As a result, the team decided to build their own system. This meant that Pitt had to work on protocols and systems to simplify blockchain use even in a centralised system.
“We not only invented our own blockchain but also a new protocol that would help transmit data in the world of blockchain - Function X. It is capable of sending, sharing, publishing, and storing data and apps of all kinds in a decentralised manner,” says Pitt.
Moving away from HTTP
But when you’re building something from scratch, especially in new technology, it also means a learning.
It was then that Pitt and his team devised the FXTP. By working away from HTTP, the company completely moved away from centralisation of any form and also made room for trying out new systems.
“HTTP goes through a centralised server and defeats the purpose. So, for Function X, I built FX TP, a protocol that doesn’t go through a centralised server but from node to node,” he explains.
So, how does it work? The co-founder explains that if you register your phone’s node name as ‘Pitt’, people can call, text or email your XPhone using ‘call.pitt’, ‘message.pitt’, or ‘mail.pitt’.
“What makes this distinct from a centralised OS is that every device that runs through FunctionX works as a network node through which all kinds of data is routed in simple yet secure way,” says Pitt.
Every part of the FunctionX ecosystem drives towards decentralisation. But users can switch between this and the traditional model as and when they need.
“For us, the measure of success is not a valuation or scale, but how much of data can we decentralise, and how many people can we get to adopt blockchain,” he says.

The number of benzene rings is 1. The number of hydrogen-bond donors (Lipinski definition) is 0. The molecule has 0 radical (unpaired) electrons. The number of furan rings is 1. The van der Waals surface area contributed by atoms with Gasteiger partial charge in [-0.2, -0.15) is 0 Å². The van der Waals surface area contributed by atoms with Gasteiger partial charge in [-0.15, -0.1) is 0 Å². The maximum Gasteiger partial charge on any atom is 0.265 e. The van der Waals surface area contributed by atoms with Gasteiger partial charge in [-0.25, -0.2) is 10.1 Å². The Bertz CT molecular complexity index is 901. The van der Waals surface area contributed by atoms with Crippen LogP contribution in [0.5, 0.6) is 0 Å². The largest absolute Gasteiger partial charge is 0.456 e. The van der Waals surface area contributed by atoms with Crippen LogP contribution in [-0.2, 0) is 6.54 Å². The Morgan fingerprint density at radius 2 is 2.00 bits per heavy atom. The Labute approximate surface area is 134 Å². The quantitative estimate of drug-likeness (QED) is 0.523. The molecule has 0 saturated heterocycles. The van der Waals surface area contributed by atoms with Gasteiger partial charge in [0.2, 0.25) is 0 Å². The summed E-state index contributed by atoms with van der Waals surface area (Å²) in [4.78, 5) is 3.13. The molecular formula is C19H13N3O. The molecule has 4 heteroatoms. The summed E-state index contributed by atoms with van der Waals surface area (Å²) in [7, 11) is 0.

Pitt believes that the challenges blockchain faces today is also similar to what the internet saw in the late 1990s.
“It has the power to transform the way businesses will be run. The barriers and complexity of blockchain are what excites me. It is a strongly disrupting the way we view the world, making history every day,” he says.
The co-founder also believes that to succeed, one has to learn new things every day.
He says, “I tell my R&D team that you cannot copy from the old. When you are coding, you have to think about how you can make its usage simpler to the end user. Also, it is important to think how your line of code can co-exist with the others.”
“We are working in a paradigm shift and you have to think how you are going to make people work with your service, and how it can transform in the near future. Like I said, we are making history, so we need to write it carefully,” says Pitt.
(Edited by Saheli Sen Gupta)